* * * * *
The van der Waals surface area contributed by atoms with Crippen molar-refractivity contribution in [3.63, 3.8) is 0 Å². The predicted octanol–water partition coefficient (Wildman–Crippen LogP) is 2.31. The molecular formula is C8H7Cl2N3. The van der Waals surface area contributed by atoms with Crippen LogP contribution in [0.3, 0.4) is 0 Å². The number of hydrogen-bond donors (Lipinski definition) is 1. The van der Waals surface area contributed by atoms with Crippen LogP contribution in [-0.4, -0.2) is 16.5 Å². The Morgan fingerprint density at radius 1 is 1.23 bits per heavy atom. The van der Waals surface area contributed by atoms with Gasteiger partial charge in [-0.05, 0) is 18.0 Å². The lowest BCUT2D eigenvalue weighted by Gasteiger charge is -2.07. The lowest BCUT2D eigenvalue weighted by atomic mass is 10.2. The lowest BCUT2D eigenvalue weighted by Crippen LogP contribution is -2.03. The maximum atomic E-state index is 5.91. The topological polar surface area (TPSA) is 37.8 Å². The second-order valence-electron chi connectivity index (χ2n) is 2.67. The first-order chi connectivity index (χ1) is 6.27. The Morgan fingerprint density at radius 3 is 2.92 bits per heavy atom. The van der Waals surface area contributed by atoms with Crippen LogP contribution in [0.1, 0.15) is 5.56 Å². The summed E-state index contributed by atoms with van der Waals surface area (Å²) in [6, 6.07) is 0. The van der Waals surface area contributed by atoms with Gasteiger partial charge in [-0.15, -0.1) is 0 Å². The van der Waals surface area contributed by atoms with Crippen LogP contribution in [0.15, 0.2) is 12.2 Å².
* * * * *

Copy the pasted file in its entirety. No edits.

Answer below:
The van der Waals surface area contributed by atoms with Crippen molar-refractivity contribution in [3.63, 3.8) is 0 Å². The predicted octanol–water partition coefficient (Wildman–Crippen LogP) is 2.31. The molecular formula is C8H7Cl2N3. The van der Waals surface area contributed by atoms with Crippen LogP contribution in [0.3, 0.4) is 0 Å². The number of hydrogen-bond donors (Lipinski definition) is 1. The van der Waals surface area contributed by atoms with Crippen LogP contribution in [-0.4, -0.2) is 16.5 Å². The Morgan fingerprint density at radius 1 is 1.23 bits per heavy atom. The van der Waals surface area contributed by atoms with Gasteiger partial charge in [-0.05, 0) is 18.0 Å². The lowest BCUT2D eigenvalue weighted by Gasteiger charge is -2.07. The lowest BCUT2D eigenvalue weighted by atomic mass is 10.2. The lowest BCUT2D eigenvalue weighted by Crippen LogP contribution is -2.03. The maximum atomic E-state index is 5.91. The topological polar surface area (TPSA) is 37.8 Å². The second-order valence-electron chi connectivity index (χ2n) is 2.67. The first-order chi connectivity index (χ1) is 6.27. The Morgan fingerprint density at radius 3 is 2.92 bits per heavy atom. The van der Waals surface area contributed by atoms with Crippen LogP contribution in [0.1, 0.15) is 5.56 Å². The summed E-state index contributed by atoms with van der Waals surface area (Å²) in [6, 6.07) is 0. The van der Waals surface area contributed by atoms with Gasteiger partial charge in [-0.15, -0.1) is 0 Å². The van der Waals surface area contributed by atoms with Crippen LogP contribution in [0.15, 0.2) is 12.2 Å².